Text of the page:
She was always afraid that I might have these qualities, making me "unmarriageable" perhaps. And her fears turned out to be true -- I embrace these Tiger qualities though and they have always defined me, fueling me to work hard, climb as high as I could and more. This is why I called the book "A Tiger in the Kitchen" -- I realized that I had always applied these qualities to my career path but never in the kitchen. This book is about the year that I learned how to do that.

Q: What is your favorite family recipe that you learned to make, and what about it do you especially like?

A: There are so many family favorites that I learned in the book -- first of all, my late grandmother's delicious pineapple tarts, a buttery cookie topped with dense, sweet homemade pineapple jam, which my family still makes every Chinese new year because pineapples are gold, which is a very prosperous color, making this a lucky food to eat to usher in the new year. 

But the recipe I probably loved the most was my late grandmother's recipe for gambling rice. All too often, the versions of history that get preserved are the ones told by men. I thought it was important to hear from the women in my family, and food ended up being the vehicle that really allowed for these stories to be shared.

Gambling rice is an example of that -- it's a dish that my late grandmother created when she was running an illegal gambling den out of her home because the family was rather poor.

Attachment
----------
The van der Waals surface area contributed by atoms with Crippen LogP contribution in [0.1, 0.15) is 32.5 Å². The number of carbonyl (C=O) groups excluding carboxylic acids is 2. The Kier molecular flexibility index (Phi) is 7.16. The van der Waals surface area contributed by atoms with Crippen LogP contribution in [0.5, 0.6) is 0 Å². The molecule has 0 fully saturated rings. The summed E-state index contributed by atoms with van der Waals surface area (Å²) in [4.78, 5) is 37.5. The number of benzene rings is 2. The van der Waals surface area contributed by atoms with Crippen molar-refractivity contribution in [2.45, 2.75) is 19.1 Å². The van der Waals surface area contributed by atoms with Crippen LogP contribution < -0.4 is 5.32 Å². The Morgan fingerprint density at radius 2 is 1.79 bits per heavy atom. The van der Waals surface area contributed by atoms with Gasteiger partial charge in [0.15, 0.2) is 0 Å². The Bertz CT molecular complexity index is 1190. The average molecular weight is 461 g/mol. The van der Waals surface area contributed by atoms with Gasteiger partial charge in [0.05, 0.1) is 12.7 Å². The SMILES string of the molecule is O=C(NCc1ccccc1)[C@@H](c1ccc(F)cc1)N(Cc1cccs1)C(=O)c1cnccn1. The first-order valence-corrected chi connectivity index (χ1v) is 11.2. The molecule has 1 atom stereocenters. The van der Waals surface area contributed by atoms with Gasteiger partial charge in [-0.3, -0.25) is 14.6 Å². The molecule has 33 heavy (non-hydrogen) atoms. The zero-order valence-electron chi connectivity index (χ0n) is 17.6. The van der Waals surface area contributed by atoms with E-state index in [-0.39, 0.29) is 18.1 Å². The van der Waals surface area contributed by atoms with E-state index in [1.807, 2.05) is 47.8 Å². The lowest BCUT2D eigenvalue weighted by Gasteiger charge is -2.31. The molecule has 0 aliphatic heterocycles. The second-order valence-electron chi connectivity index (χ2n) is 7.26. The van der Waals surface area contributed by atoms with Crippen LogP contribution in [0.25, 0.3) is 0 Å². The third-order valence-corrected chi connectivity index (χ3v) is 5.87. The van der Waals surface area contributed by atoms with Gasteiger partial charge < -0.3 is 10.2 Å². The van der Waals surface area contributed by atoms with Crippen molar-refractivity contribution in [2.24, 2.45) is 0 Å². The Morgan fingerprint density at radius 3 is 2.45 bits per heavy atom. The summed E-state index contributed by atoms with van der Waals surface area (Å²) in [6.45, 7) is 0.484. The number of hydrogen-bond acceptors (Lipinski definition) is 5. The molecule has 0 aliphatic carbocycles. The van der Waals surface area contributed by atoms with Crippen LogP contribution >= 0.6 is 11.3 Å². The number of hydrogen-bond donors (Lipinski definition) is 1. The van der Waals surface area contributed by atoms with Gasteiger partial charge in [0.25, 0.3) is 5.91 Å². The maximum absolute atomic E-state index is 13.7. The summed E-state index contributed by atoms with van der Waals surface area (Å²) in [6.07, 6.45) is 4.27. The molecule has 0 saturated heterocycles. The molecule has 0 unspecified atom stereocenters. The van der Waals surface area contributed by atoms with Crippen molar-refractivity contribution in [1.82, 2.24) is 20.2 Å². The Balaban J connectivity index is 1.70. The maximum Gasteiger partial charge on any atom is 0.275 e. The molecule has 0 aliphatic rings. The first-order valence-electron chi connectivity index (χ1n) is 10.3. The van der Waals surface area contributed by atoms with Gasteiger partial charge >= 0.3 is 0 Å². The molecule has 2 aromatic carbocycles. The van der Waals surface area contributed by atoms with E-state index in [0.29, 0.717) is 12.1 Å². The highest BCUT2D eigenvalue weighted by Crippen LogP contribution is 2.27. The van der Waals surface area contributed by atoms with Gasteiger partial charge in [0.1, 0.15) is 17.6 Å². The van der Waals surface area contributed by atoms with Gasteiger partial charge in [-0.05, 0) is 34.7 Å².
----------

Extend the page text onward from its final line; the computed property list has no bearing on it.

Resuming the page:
She didn’t want her gamblers to get hungry and leave so she started to cook for them. She made this one-dish meal of stir-fried pork belly, shallots, mushrooms, garlic and shredded cabbage cooked with rice. The point of it was that it was easy to eat –gamblers could hold a bowl of this rice in one hand and keep gambling with the other.

That one dish says so much of my grandmother and really encapsulates my family history — it speaks of how poor my family once was and it shows how resilient and smart she was in addition to being a great cook.

Q: What are you working on now?

A: I've just turned in the manuscript for Singapore Noir, an anthology of noir fiction set in Singapore that Akashic Books is publishing in April 2014. The collection is terrific -- featuring stories from award-winning Singaporean authors as well as terrific writers like mystery writer extraordinaire S.J. Rozan, the wonderful British novelist Lawrence Osborne and fabulous food writer Monica Bhide. But I'm also finishing my second book -- a novel -- titled Sarong Party Girls. It's set in Singapore and it's been a trip to write. I can't wait to share it with the world.

Q: Anything else we should know?

A: I have a short story in a great anthology coming out this summer called The Marijuana Chronicles -- it's a collection of terrific stories by writers including Joyce Carol Oates and Lee Child and I have a little story called "Ganja Ghosts" in there. I hope everyone will check it out in July! 

--Interview with Deborah Kalb

No comments:

Post a Comment